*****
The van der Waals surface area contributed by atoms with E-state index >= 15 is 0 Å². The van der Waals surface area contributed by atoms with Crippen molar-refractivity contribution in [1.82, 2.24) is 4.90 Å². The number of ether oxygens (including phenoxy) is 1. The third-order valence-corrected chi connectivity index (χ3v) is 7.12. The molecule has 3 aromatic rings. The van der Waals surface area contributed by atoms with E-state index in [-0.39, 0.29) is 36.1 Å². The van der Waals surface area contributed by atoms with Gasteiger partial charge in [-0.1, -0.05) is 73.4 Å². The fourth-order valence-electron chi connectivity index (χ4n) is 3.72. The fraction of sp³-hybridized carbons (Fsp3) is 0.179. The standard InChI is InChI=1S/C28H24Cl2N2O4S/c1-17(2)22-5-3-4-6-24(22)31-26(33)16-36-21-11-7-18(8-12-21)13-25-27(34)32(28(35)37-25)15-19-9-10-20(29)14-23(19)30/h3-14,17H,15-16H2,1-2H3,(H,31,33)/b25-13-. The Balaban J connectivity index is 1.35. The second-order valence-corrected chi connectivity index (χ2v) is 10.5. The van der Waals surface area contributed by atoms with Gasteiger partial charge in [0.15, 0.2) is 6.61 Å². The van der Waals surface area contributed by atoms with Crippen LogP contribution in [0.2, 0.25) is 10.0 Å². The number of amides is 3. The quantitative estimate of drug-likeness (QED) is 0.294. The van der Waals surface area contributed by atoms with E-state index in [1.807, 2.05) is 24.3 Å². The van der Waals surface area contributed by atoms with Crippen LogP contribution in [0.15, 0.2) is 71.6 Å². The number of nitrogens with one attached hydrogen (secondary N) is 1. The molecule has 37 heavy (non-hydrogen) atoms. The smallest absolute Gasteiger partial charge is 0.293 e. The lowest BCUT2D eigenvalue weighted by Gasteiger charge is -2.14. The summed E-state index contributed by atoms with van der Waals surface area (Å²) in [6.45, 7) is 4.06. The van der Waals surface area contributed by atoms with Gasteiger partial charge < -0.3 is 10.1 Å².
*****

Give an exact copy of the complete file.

The van der Waals surface area contributed by atoms with E-state index >= 15 is 0 Å². The van der Waals surface area contributed by atoms with Crippen molar-refractivity contribution in [1.82, 2.24) is 4.90 Å². The number of ether oxygens (including phenoxy) is 1. The third-order valence-corrected chi connectivity index (χ3v) is 7.12. The molecule has 3 aromatic rings. The van der Waals surface area contributed by atoms with E-state index in [-0.39, 0.29) is 36.1 Å². The van der Waals surface area contributed by atoms with Gasteiger partial charge in [-0.1, -0.05) is 73.4 Å². The fourth-order valence-electron chi connectivity index (χ4n) is 3.72. The fraction of sp³-hybridized carbons (Fsp3) is 0.179. The standard InChI is InChI=1S/C28H24Cl2N2O4S/c1-17(2)22-5-3-4-6-24(22)31-26(33)16-36-21-11-7-18(8-12-21)13-25-27(34)32(28(35)37-25)15-19-9-10-20(29)14-23(19)30/h3-14,17H,15-16H2,1-2H3,(H,31,33)/b25-13-. The Balaban J connectivity index is 1.35. The second-order valence-corrected chi connectivity index (χ2v) is 10.5. The van der Waals surface area contributed by atoms with Gasteiger partial charge in [0.15, 0.2) is 6.61 Å². The van der Waals surface area contributed by atoms with Crippen LogP contribution in [0.2, 0.25) is 10.0 Å². The number of amides is 3. The quantitative estimate of drug-likeness (QED) is 0.294. The van der Waals surface area contributed by atoms with E-state index in [1.807, 2.05) is 24.3 Å². The van der Waals surface area contributed by atoms with Crippen LogP contribution in [0.15, 0.2) is 71.6 Å². The number of nitrogens with one attached hydrogen (secondary N) is 1. The molecule has 37 heavy (non-hydrogen) atoms. The smallest absolute Gasteiger partial charge is 0.293 e. The lowest BCUT2D eigenvalue weighted by Gasteiger charge is -2.14. The summed E-state index contributed by atoms with van der Waals surface area (Å²) in [6.45, 7) is 4.06. The van der Waals surface area contributed by atoms with Gasteiger partial charge < -0.3 is 10.1 Å².